The massive impact that comics have had on our culture becomes more and more clear every day, from the critically acclaimed musical Fun Home, based on Alison Bechdel's groundbreaking comic, to the dozens of superhero films hitting cinemas every year. What is it that makes comics so special? What can this unique art form do that others can't?
In Why Comics?, comics scholar Hillary Chute reveals the history of comics, underground comics (or comix), and graphic novels, through deep thematic analysis, and fascinating portraits of the fearless men and women behind them. As Scott McCloud revealed the methods behind comics and the way they worked in his classic Understanding Comics, Chute will reveal the themes that Comics handle best, and how the form is uniquely equipped to explore them.
The topics Why Comics? include:
* Why Disaster: with such major works focusing on disasters, from Art Spiegelman's work, which covers the Holocaust and 9/11 to Keiji Nakazawa's work covering Heroshima, comics find themselves uniquely suited to convey the scale and disorientation of disaster.
* Why Suburbs: through the work of Chris Ware and Charles Burns, Chute reveals the fascinating ways that Comics illustrate the quiet joys and struggles of suburban existence.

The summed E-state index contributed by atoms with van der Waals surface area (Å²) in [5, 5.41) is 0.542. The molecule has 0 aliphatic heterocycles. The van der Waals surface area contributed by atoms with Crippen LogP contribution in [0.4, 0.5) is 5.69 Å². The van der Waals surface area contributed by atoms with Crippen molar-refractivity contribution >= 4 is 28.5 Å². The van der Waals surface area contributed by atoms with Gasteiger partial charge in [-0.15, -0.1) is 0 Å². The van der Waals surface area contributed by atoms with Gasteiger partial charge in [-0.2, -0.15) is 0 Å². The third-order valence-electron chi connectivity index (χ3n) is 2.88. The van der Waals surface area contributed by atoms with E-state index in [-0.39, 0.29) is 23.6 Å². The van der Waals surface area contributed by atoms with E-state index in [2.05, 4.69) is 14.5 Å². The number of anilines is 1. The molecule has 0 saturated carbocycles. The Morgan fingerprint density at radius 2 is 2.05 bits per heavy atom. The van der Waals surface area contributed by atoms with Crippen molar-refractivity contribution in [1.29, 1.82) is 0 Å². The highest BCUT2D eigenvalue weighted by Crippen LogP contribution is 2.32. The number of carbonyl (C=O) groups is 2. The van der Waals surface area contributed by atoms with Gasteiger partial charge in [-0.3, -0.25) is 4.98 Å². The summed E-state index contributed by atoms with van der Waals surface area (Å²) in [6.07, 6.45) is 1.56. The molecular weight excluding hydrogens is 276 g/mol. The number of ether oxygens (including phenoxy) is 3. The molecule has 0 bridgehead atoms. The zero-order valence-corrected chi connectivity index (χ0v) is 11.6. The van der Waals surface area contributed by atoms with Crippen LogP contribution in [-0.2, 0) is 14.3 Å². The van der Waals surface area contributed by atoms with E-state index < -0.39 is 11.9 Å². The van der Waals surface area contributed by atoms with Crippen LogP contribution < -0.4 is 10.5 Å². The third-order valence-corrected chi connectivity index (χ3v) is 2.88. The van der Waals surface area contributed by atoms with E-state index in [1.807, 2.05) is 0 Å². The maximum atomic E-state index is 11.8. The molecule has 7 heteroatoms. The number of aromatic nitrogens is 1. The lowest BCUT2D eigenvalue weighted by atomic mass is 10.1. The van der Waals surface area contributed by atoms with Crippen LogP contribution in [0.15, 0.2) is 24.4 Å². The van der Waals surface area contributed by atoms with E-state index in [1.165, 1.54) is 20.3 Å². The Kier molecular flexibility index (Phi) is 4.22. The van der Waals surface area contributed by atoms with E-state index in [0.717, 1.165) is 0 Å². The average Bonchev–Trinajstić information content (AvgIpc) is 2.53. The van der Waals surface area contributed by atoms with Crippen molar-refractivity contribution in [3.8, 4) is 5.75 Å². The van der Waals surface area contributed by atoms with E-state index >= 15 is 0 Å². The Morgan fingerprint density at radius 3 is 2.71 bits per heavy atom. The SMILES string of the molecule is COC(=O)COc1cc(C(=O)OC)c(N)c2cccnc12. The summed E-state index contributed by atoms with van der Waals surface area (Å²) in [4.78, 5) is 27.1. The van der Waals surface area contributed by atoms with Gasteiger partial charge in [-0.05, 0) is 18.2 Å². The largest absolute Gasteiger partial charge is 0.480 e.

* Why Punk: With an emphasis on DIY aesthetics and rebelling against what came before, the Punk movement would prove to be a fertile ground for some of the most significant modern cartoonists, creating a truly democratic art form.
Chute has created an indispensable guide to comics for those new to the genre, or those who want to understand more about what lies behind their favorite works.
Hillary Chute is the New York Times Book Review comics and graphic novels columnist, professor of English and Art + Design at Northeastern University, and the author of Graphic Women: Life Narrative and Contemporary Comics; Outside the Box: Interviews with Contemporary Cartoonists; and Disaster Drawn: Visual Witness, Comics, and Documentary Form. She is also the associate editor of Art Spiegelman's MetaMaus. She lives in Cambridge, Massachusetts.